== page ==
Monday 19 September 2011

Challenge 6: A Shaggy Dog Story

A dog may be man's best friend, but people have nevertheless always found it difficult to share cities with their hairy four-legged mates. However, with an estimated 200,000 dogs in Paris, a number of rules and associated street signs have slowly been put in place to ease this cohabitation.

Ariel, a Spanish student in Paris, sent me the photo above, and wondered what this particular curious dog sign could mean. "What is the purpose of these signs?" he asked. "Did they mark special places to attach dogs outside shops? Did they ask people to walk their dogs on the opposite sidewalk? A special place for dog poo?"

I had my idea, but firstly I had to see if I could track down one of these signs myself. In fact they are relatively common, but often difficult to spot as they are slowly being worn away underfoot. The one I spotted below though, in Rue Jean-Pierre Timbaud, was still a well-groomed dog, and its purpose was immediately obvious. The sign is directing dog owners towards to gutter where dogs were supposed to deficate.

I use the past tense because times have changed. Whereas dog owners in Paris could previously just encourage their pets to squat in the gutter then leave the waste behind, since 2002 they are obliged to clean up after their pup, even if it has done its business in this spot. Failure to do so can cost owners €35, so it's as well today for them to carry around a little doggy bag.

This particular sign is therefore a relic of a bygone age, something which explains its rather dated (but quite cute) form and the fact that so many of them are being left to disappear.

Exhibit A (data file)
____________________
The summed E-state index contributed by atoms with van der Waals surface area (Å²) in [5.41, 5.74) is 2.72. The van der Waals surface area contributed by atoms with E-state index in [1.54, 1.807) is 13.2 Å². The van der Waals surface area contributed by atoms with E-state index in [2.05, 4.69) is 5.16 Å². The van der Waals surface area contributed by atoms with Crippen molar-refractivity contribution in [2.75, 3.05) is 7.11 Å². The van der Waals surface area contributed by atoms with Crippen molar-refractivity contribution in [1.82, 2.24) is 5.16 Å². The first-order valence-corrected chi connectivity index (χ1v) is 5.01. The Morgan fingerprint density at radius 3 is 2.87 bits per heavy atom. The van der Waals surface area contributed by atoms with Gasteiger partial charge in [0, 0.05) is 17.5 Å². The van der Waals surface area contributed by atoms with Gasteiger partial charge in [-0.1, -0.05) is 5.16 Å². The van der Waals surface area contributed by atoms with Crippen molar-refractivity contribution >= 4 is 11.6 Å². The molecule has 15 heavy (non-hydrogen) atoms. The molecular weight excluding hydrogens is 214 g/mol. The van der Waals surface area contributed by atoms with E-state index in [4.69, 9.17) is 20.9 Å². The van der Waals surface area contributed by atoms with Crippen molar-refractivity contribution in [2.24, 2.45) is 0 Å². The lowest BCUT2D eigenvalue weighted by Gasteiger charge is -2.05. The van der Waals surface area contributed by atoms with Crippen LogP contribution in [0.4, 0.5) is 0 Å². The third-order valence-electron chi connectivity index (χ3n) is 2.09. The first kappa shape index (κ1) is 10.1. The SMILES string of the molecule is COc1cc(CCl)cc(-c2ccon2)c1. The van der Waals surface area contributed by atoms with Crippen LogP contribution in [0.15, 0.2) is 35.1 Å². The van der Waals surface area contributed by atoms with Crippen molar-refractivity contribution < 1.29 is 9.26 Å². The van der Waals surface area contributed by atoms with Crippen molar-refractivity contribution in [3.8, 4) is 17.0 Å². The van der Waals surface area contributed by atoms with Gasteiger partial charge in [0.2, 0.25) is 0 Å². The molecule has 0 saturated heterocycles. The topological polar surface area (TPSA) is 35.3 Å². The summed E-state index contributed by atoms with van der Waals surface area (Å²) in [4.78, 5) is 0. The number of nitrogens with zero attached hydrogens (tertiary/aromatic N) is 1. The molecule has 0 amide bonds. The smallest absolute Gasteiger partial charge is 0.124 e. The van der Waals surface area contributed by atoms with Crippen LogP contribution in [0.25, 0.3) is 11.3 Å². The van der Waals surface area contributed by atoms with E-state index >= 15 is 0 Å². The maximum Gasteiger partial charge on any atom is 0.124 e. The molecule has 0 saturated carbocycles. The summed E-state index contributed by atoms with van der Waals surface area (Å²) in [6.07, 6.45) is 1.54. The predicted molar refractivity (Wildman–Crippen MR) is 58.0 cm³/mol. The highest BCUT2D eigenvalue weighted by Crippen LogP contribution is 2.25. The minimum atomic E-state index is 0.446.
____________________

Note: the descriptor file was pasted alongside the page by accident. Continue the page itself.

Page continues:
However, the gutter is far from being forbidden to dogs today. The city of Paris has even made a helpful little film, informing owners that it is still a good idea to use the 'caniveau', but above all to make sure they clear up the mess afterwards! Something that is surely a good idea all round!

Another Dog Tail
Ariel also runs a very interesting and eclectic blog called 'Papirofilia', and this particular dog sign seems to have inspired an amusing creation!

Challenge me!
Seen something in Paris that has caught your eye but remains a mystery, or ever wondered about obscure people or events in the city's past? Challenge me to find the answers!


French Girl in Seattle said...

Ah, the Parisians and their dogs. It's a long, long story. The city of Paris encouraged dog owners to take their dogs to the "caniveau" because it was easier afterwards for city employees to "flush" everything by opening a few strategically located water valves along the street. I wonder if 35 Euros is a strong enough enticement for dog owners to pick up their little darling's poop though. A lot of money has been spent on communication campaigns in the past, with no conclusive results. I did notice during my last visit in the French capital that sidewalks seemed marginally cleaner than before but I don't live in Paris anymore. What do you think? Have dog's "crottes" become "invisible", Invisible Paris? ;-) Veronique (French Girl in Seattle)

Anne said...

I would award 35 euros to the person who could provide actual evidence that anyone has ever received such a fine.